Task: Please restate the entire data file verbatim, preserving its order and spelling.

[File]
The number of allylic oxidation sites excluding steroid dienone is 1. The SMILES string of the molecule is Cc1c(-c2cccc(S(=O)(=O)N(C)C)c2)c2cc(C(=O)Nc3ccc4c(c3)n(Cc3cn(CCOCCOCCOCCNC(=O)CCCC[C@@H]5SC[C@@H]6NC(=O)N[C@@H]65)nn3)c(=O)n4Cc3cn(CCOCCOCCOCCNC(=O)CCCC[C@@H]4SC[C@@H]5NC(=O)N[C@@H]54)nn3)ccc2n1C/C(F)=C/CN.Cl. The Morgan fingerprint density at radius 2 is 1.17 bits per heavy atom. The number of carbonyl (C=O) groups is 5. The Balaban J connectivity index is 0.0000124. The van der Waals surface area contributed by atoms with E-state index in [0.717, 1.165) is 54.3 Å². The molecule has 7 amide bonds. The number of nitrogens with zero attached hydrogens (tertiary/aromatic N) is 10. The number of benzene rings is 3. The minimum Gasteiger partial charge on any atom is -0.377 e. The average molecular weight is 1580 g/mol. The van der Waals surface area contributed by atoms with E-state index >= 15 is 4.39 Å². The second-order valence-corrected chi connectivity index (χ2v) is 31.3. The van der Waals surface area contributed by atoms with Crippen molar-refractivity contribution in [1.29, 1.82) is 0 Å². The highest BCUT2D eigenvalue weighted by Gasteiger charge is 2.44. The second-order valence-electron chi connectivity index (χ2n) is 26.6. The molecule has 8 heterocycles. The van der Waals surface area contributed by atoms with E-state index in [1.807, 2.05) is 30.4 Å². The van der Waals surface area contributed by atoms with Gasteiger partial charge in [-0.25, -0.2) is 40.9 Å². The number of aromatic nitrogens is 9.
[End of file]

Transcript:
The number of allylic oxidation sites excluding steroid dienone is 1. The SMILES string of the molecule is Cc1c(-c2cccc(S(=O)(=O)N(C)C)c2)c2cc(C(=O)Nc3ccc4c(c3)n(Cc3cn(CCOCCOCCOCCNC(=O)CCCC[C@@H]5SC[C@@H]6NC(=O)N[C@@H]65)nn3)c(=O)n4Cc3cn(CCOCCOCCOCCNC(=O)CCCC[C@@H]4SC[C@@H]5NC(=O)N[C@@H]54)nn3)ccc2n1C/C(F)=C/CN.Cl. The Morgan fingerprint density at radius 2 is 1.17 bits per heavy atom. The number of carbonyl (C=O) groups is 5. The Balaban J connectivity index is 0.0000124. The van der Waals surface area contributed by atoms with E-state index in [0.717, 1.165) is 54.3 Å². The molecule has 7 amide bonds. The number of nitrogens with zero attached hydrogens (tertiary/aromatic N) is 10. The number of benzene rings is 3. The minimum Gasteiger partial charge on any atom is -0.377 e. The average molecular weight is 1580 g/mol. The van der Waals surface area contributed by atoms with E-state index >= 15 is 4.39 Å². The second-order valence-corrected chi connectivity index (χ2v) is 31.3. The van der Waals surface area contributed by atoms with Crippen molar-refractivity contribution in [1.29, 1.82) is 0 Å². The highest BCUT2D eigenvalue weighted by Gasteiger charge is 2.44. The second-order valence-electron chi connectivity index (χ2n) is 26.6. The molecule has 8 heterocycles. The van der Waals surface area contributed by atoms with E-state index in [1.807, 2.05) is 30.4 Å². The van der Waals surface area contributed by atoms with Gasteiger partial charge in [-0.25, -0.2) is 40.9 Å². The number of aromatic nitrogens is 9.